A Tale of Two Solar Installations: How Electricity Regulations Impact Distributed Generation

46 Pages Posted: 29 Apr 2015 Last revised: 3 Sep 2016

See all articles by Heather Payne

Heather Payne

Seton Hall University - School of Law

Date Written: March 10, 2015

Abstract

While renewable energy and distributed generation has and will likely continue to grow, state policies have a significant effect on adoption rates. Renewable portfolio standards and tax credits could continue to encourage penetration of these technologies. Customers cite energy independence and control over energy bills as drivers for installing distributed generation. Net metering – the ability of customers to be paid for the excess electricity they generate – is typically thought of as easy to understand. However, state policies are inconsistent across a number of factors, which discourage adoption for a variety of reasons. In addition to discussing the sometimes absurd differences between state-level policies, the differences demonstrate best practices that all states should adopt. Interconnection – the ability to allow two-way electricity flows – goes along with net metering, and has its own set of state-level policy challenges. No state will consciously choose to be less resilient. However, many are doing precisely that with their distributed generation policies. The problem is how the public utility commissions and utilities themselves are responding to the challenges, mostly economic, posed by increased distributed generation. Using Germany and policies adopted by individual states, the paper proposes what policies states can implement to promote resiliency, both by their citizens and themselves.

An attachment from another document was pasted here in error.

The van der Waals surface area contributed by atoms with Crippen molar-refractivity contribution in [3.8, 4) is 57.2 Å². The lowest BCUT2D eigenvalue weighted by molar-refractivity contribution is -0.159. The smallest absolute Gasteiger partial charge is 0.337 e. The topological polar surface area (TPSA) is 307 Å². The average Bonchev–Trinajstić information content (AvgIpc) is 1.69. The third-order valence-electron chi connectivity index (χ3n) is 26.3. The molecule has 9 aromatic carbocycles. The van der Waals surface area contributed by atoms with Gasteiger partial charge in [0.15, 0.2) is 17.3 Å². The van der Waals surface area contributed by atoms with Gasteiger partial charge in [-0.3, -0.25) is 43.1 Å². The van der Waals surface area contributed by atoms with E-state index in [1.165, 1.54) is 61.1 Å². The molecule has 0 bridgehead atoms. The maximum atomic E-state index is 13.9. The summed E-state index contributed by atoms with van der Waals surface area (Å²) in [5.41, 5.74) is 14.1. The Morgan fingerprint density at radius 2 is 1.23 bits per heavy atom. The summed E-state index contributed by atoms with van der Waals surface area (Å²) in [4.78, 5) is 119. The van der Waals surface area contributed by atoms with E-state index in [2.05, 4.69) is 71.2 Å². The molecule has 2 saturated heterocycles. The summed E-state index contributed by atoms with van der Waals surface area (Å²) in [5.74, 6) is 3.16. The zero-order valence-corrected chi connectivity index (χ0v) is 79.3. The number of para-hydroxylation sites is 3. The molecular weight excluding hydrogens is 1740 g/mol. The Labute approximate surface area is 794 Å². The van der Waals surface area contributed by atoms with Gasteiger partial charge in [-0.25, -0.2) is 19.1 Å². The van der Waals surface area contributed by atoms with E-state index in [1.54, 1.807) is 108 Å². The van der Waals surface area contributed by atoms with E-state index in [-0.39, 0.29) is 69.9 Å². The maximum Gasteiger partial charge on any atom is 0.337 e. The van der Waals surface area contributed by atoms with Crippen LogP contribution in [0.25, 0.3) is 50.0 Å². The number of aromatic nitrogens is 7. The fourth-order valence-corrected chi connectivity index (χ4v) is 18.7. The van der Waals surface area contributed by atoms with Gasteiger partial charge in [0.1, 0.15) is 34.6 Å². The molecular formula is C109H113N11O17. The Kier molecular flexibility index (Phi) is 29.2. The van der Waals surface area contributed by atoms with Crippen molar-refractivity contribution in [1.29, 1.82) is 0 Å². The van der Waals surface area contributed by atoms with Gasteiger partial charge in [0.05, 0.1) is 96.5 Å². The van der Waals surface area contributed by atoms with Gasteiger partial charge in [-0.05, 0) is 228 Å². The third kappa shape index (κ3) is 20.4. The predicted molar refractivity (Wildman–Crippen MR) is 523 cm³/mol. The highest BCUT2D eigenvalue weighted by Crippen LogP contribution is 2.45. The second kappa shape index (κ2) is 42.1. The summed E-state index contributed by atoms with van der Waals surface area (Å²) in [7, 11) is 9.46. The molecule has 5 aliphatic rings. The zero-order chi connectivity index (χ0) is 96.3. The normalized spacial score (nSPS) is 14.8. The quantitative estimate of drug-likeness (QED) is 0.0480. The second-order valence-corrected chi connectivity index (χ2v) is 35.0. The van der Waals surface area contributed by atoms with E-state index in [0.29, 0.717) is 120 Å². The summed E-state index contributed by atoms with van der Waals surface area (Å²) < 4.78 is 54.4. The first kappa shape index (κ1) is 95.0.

Keywords: renewable, distributed generation, interconnection, net metering

JEL Classification: K2, K32, L43, L97, L98, Q48

Suggested Citation

Payne, Heather, A Tale of Two Solar Installations: How Electricity Regulations Impact Distributed Generation (March 10, 2015). University of Hawaii Law Review, Vol. 38, Page 132, 2016. Available at SSRN: https://ssrn.com/abstract=2600220

Heather Payne (Contact Author)

Seton Hall University - School of Law ( email )

One Newark Center
Newark, NJ 07102-5210
United States

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